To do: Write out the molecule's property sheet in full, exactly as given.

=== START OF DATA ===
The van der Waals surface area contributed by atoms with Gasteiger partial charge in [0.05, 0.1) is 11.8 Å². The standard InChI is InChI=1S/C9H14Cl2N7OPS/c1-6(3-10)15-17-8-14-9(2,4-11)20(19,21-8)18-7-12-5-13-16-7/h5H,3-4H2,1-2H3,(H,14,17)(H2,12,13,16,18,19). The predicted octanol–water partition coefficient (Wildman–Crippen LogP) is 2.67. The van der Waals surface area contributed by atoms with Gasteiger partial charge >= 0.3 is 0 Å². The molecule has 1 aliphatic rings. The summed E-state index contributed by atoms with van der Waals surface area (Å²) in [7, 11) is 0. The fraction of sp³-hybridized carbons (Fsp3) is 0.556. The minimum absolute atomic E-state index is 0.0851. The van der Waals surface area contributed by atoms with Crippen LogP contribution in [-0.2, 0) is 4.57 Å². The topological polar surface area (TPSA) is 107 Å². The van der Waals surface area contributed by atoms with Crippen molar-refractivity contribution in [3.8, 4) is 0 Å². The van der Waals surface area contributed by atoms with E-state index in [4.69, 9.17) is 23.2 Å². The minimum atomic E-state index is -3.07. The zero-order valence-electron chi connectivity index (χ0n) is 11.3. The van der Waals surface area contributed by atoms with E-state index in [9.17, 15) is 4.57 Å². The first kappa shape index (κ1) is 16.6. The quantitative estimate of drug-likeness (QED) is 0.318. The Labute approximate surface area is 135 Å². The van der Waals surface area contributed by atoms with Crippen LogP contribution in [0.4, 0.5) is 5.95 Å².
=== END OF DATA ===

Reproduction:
The van der Waals surface area contributed by atoms with Gasteiger partial charge in [0.05, 0.1) is 11.8 Å². The standard InChI is InChI=1S/C9H14Cl2N7OPS/c1-6(3-10)15-17-8-14-9(2,4-11)20(19,21-8)18-7-12-5-13-16-7/h5H,3-4H2,1-2H3,(H,14,17)(H2,12,13,16,18,19). The predicted octanol–water partition coefficient (Wildman–Crippen LogP) is 2.67. The van der Waals surface area contributed by atoms with Gasteiger partial charge >= 0.3 is 0 Å². The molecule has 1 aliphatic rings. The summed E-state index contributed by atoms with van der Waals surface area (Å²) in [7, 11) is 0. The fraction of sp³-hybridized carbons (Fsp3) is 0.556. The minimum absolute atomic E-state index is 0.0851. The van der Waals surface area contributed by atoms with Crippen LogP contribution in [-0.2, 0) is 4.57 Å². The topological polar surface area (TPSA) is 107 Å². The van der Waals surface area contributed by atoms with Crippen molar-refractivity contribution in [3.8, 4) is 0 Å². The van der Waals surface area contributed by atoms with E-state index in [4.69, 9.17) is 23.2 Å². The minimum atomic E-state index is -3.07. The zero-order valence-electron chi connectivity index (χ0n) is 11.3. The van der Waals surface area contributed by atoms with E-state index in [9.17, 15) is 4.57 Å². The first kappa shape index (κ1) is 16.6. The quantitative estimate of drug-likeness (QED) is 0.318. The Labute approximate surface area is 135 Å². The van der Waals surface area contributed by atoms with Crippen LogP contribution in [0.4, 0.5) is 5.95 Å².